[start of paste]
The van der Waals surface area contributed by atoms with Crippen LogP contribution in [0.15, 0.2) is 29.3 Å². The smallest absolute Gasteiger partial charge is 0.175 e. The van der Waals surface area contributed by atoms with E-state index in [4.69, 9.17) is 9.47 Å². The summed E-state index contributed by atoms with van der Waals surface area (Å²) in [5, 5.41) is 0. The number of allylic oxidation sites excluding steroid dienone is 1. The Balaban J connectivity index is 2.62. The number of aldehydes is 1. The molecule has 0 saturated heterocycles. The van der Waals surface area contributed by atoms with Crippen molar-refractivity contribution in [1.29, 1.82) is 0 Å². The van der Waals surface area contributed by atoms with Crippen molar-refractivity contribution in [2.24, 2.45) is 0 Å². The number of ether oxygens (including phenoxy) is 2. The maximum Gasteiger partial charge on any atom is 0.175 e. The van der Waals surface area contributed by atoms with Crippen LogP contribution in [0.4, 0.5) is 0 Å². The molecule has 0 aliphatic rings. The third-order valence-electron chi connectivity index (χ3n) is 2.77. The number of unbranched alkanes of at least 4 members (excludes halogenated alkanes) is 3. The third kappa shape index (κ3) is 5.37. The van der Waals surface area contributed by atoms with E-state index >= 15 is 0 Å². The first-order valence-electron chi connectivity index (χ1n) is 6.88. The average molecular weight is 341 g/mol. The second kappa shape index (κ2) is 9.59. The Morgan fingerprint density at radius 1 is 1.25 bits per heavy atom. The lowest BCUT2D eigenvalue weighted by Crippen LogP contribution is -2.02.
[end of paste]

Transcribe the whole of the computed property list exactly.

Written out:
The van der Waals surface area contributed by atoms with Crippen LogP contribution in [0.15, 0.2) is 29.3 Å². The smallest absolute Gasteiger partial charge is 0.175 e. The van der Waals surface area contributed by atoms with E-state index in [4.69, 9.17) is 9.47 Å². The summed E-state index contributed by atoms with van der Waals surface area (Å²) in [5, 5.41) is 0. The number of allylic oxidation sites excluding steroid dienone is 1. The Balaban J connectivity index is 2.62. The number of aldehydes is 1. The molecule has 0 saturated heterocycles. The van der Waals surface area contributed by atoms with Crippen molar-refractivity contribution in [1.29, 1.82) is 0 Å². The van der Waals surface area contributed by atoms with Crippen molar-refractivity contribution in [2.24, 2.45) is 0 Å². The number of ether oxygens (including phenoxy) is 2. The maximum Gasteiger partial charge on any atom is 0.175 e. The van der Waals surface area contributed by atoms with Crippen LogP contribution in [0.4, 0.5) is 0 Å². The molecule has 0 aliphatic rings. The third-order valence-electron chi connectivity index (χ3n) is 2.77. The number of unbranched alkanes of at least 4 members (excludes halogenated alkanes) is 3. The third kappa shape index (κ3) is 5.37. The van der Waals surface area contributed by atoms with E-state index >= 15 is 0 Å². The first-order valence-electron chi connectivity index (χ1n) is 6.88. The average molecular weight is 341 g/mol. The second kappa shape index (κ2) is 9.59. The Morgan fingerprint density at radius 1 is 1.25 bits per heavy atom. The lowest BCUT2D eigenvalue weighted by Crippen LogP contribution is -2.02.